Our Methodist Roots
The founder of the Methodist Movement, John Wesley, was born in 1703 to Samuel and Susanna Wesley, in Epworth, where his father was appointed a rector in the Church of England. John was the 15th of 19 children, but only 9 of his siblings survived beyond infancy. Susanna ran a household with a strict discipline of prayer and schooling, which clearly influenced John in later life. All of her children, including the girls, were taught to read at age 5, using the Bible as their text.
When John was 5 years old, the Wesley home caught fire. All of the family made it out safely, except John, who was stranded in an upper room. Neighbors climbed on each other’s shoulders to rescue him just before the house collapsed. This incident led Susanna and John to believe that he was a “brand plucked from the fire.”
John attended Oxford University with his brother, Charles, and became the leader of a small Christian club who were very serious about living a devout Christian life that included hours of daily prayer and study, weekly communion and fasting, and the regular visiting of prisoners, and caring for the sick and poor. Because of their strict methods of daily disciplines, others began to call them names such as “Methodists.”
John and Charles were both ordained in the Church of England. In October 1735, the brothers were sent to Savannah, Georgia. While sailing to America, a storm came up that nearly destroyed the ship. While he himself was terrified, John was impressed with a group of German Moravians, who calmly sang songs and prayed, seemingly unafraid of the storm.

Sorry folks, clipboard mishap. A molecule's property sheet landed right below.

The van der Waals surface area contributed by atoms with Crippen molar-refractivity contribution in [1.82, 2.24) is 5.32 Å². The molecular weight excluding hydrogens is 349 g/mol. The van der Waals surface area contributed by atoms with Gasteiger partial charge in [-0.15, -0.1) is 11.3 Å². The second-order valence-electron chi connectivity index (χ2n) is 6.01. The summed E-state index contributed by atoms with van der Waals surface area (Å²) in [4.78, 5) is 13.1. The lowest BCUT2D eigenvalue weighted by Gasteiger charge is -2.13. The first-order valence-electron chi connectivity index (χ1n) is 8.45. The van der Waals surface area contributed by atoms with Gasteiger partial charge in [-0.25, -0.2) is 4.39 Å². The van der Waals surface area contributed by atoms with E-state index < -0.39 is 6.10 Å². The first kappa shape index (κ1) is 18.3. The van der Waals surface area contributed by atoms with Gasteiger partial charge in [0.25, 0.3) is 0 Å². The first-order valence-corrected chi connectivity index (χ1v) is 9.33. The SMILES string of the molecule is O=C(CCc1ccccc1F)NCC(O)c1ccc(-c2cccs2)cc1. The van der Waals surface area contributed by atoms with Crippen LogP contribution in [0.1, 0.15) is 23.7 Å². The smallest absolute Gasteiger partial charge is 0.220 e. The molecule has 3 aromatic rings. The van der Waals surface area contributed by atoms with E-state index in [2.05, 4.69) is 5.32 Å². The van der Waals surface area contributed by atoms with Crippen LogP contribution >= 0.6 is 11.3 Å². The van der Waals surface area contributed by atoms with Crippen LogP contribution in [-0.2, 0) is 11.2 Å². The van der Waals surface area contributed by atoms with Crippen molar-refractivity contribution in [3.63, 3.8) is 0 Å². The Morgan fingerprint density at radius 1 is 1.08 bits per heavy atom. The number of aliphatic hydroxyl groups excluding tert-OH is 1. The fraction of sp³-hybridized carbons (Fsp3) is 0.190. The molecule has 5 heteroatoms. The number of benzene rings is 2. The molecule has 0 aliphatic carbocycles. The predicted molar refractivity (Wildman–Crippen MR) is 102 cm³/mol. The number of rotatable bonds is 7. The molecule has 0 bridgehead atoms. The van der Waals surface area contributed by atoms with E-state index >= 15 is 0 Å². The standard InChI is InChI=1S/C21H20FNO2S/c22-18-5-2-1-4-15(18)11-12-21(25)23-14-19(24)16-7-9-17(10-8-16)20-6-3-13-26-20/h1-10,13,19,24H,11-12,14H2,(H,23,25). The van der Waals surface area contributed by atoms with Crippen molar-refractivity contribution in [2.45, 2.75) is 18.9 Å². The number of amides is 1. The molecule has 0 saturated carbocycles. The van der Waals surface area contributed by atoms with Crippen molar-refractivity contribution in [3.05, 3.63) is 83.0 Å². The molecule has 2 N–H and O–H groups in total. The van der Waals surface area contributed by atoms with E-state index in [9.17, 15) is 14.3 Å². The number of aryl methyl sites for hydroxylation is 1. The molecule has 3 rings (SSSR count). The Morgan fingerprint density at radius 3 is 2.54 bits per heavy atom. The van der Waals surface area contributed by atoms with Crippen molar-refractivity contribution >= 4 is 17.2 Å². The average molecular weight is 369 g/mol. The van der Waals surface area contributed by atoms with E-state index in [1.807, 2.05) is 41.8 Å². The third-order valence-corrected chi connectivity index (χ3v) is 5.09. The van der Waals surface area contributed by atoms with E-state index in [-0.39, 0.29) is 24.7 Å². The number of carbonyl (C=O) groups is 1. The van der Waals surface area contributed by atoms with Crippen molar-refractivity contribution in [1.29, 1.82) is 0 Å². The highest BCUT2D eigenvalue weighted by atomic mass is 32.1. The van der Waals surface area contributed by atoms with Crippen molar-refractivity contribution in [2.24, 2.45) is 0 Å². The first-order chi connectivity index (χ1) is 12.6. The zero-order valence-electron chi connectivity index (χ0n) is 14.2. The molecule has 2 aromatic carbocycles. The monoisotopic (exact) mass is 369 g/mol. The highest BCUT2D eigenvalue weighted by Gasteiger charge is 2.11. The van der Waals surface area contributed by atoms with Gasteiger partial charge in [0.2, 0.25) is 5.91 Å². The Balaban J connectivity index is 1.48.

John’s ministry in America ended in failure and he returned to England. He wrote in his Journal, “I went to America to convert the Indians; but O! who shall convert me? Who shall deliver me from this heart of unbelief? O, who will deliver me from the fear of death?”
While back in England, on May 24, 1728, at a Moravian meeting in London, John had a conversion experience that would forever change him and his ministry. He wrote in his journal, "In the evening I went very unwillingly to a society in Aldersgate Street, where one was reading Luther's Preface to the Epistle to the Romans. About a quarter before nine, while he was describing the change which God works in the heart through faith in Christ, I felt my heart strangely warmed. I felt I did trust in Christ, Christ alone for salvation, and an assurance was given me that he had taken away my sins, even mine, and saved me from the law of sin and death."
With a renewed spiritual vigor, John began preaching salvation by faith alone in churches around the London area, but was largely shut out due to differences with church leaders. A long-time friend from his Holy Club days in Oxford, George Whitefield, encouraged John to begin preaching outdoors in open fields near Bristol. In 1739, a rival broke about among the miners, and he began to organize these new converts into Methodist “societies.” For the next 50 years, Wesley traveled on horseback more than 250,000 miles giving over 42,000 sermons, and writing more than 233 books. Charles Wesley wrote over 5000 hymns, many of which we still sing today! Wesley believed that the whole world was his parish, meaning that wherever he was, it was his duty to share with all who were willing to listen, the good news of salvation.